Africa and Aboriginal Tuesdays: Oil Discovery At Lake Albert Is A Curse by Patrick Asea
A few weeks ago I lamented what passes for public discourse on economic issues. Economics is fundamentally a quantitative subject. However, several surveys have shown that most people can't interpret graphs, don't understand statistical notions, are unable to model situations mathematically, seldom estimate or compare magnitudes, are immune to mathematical beauty and, most distressing of all in a democracy, hardly ever develop a critical, skeptical attitude toward numerical, spatial and quantitative data or conclusions.
Politicians take advantage of this "math phobia" to peddle economic half-truths. The ever-gullible media follow blindly like sheep to the slaughter. The country ends up hostage to tired ideologies and gimmicky economic policies. We are all left scratching our heads and wondering why our cities are filthy, roads full of potholes, hospitals have no drugs and villagers eke out a wretched existence in grass thatched huts.
Here are two more popular myths:
Oil discovery in Lake Albert is good for development
The truth is that oil is a curse for development. Most countries do not benefit from their natural resource riches. Nigeria is a scary example. The number of people living on less than one US dollar a day increased from 19m in 1970 to a staggering 90 million in 2000.
This is puzzling. How can "riches" cause poverty? Economists love puzzles so there has been a string of academic papers looking into this one. The evidence is overwhelming and not just for Africa. Owning oil resources depresses economic growth. But countries that are rich in other natural resources such as agricultural products are not subject to the curse.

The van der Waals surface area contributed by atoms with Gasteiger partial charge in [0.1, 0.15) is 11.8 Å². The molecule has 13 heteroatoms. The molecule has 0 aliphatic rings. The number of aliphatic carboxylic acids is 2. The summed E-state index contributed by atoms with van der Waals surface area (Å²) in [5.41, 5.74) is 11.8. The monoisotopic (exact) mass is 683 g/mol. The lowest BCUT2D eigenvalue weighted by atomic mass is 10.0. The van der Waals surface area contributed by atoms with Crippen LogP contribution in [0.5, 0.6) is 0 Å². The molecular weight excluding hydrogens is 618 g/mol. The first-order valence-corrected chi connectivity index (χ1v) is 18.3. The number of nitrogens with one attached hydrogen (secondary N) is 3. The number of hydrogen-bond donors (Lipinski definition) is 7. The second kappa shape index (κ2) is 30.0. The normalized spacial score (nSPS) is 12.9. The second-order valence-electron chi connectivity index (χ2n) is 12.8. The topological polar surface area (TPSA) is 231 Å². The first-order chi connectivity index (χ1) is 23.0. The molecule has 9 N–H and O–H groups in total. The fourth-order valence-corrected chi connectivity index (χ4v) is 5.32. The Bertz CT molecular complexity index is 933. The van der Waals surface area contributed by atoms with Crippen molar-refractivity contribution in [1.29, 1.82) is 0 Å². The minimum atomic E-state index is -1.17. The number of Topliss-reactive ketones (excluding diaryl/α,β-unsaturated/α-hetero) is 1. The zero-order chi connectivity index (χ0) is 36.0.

But how does the curse work? It works by destroying domestic economic and political institutions. The presence of oil gives rise to corruption and what economists call "rent-seeking" which adversely affects the climate for investment and growth. Governments with huge oil revenues do not need to promote wealth creation that they can sustainably tax: in turn citizens have less incentive to hold governments accountable.
From Angola to Nigeria, Gabon to Sudan, oil riches have ended up in the pockets of the ruling elite, inciting conflict over the spoils.
Nigeria's sordid history acts as a cautionary tale. The Biafran war of secession - which led to one million deaths - was in part an attempt by the eastern, predominantly Igbo region to gain exclusive control over oil reserves. Nigeria has witnessed the assassination of two leaders, six successful coups and four failed ones and 30 years of military rule.